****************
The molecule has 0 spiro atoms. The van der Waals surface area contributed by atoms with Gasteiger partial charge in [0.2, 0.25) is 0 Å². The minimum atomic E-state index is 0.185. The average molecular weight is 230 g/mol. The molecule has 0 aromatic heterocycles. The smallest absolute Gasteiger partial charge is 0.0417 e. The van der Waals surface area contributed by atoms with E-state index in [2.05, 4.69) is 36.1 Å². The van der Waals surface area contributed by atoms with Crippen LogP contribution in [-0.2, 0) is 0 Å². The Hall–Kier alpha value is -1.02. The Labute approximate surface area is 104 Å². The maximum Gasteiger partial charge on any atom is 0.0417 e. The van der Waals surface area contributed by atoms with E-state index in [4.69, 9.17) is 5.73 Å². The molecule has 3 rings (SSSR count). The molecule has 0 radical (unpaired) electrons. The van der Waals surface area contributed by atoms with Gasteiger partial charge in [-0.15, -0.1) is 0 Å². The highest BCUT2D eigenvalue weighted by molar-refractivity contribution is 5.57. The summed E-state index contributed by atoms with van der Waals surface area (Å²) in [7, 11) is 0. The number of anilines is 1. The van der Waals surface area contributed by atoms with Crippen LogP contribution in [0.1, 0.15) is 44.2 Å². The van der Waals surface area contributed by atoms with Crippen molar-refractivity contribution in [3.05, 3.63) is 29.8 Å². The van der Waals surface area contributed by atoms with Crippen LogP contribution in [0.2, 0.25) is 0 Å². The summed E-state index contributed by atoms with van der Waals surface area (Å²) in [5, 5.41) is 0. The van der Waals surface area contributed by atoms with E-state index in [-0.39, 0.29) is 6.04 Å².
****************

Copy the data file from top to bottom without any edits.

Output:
The molecule has 0 spiro atoms. The van der Waals surface area contributed by atoms with Gasteiger partial charge in [0.2, 0.25) is 0 Å². The minimum atomic E-state index is 0.185. The average molecular weight is 230 g/mol. The molecule has 0 aromatic heterocycles. The smallest absolute Gasteiger partial charge is 0.0417 e. The van der Waals surface area contributed by atoms with E-state index in [2.05, 4.69) is 36.1 Å². The van der Waals surface area contributed by atoms with Crippen LogP contribution in [-0.2, 0) is 0 Å². The Hall–Kier alpha value is -1.02. The Labute approximate surface area is 104 Å². The maximum Gasteiger partial charge on any atom is 0.0417 e. The van der Waals surface area contributed by atoms with E-state index in [4.69, 9.17) is 5.73 Å². The molecule has 3 rings (SSSR count). The molecule has 0 radical (unpaired) electrons. The van der Waals surface area contributed by atoms with Gasteiger partial charge in [-0.15, -0.1) is 0 Å². The highest BCUT2D eigenvalue weighted by molar-refractivity contribution is 5.57. The summed E-state index contributed by atoms with van der Waals surface area (Å²) in [7, 11) is 0. The number of anilines is 1. The van der Waals surface area contributed by atoms with Crippen LogP contribution in [0.1, 0.15) is 44.2 Å². The van der Waals surface area contributed by atoms with Crippen molar-refractivity contribution in [3.05, 3.63) is 29.8 Å². The van der Waals surface area contributed by atoms with Crippen LogP contribution in [0.2, 0.25) is 0 Å². The summed E-state index contributed by atoms with van der Waals surface area (Å²) in [5, 5.41) is 0. The van der Waals surface area contributed by atoms with E-state index in [-0.39, 0.29) is 6.04 Å².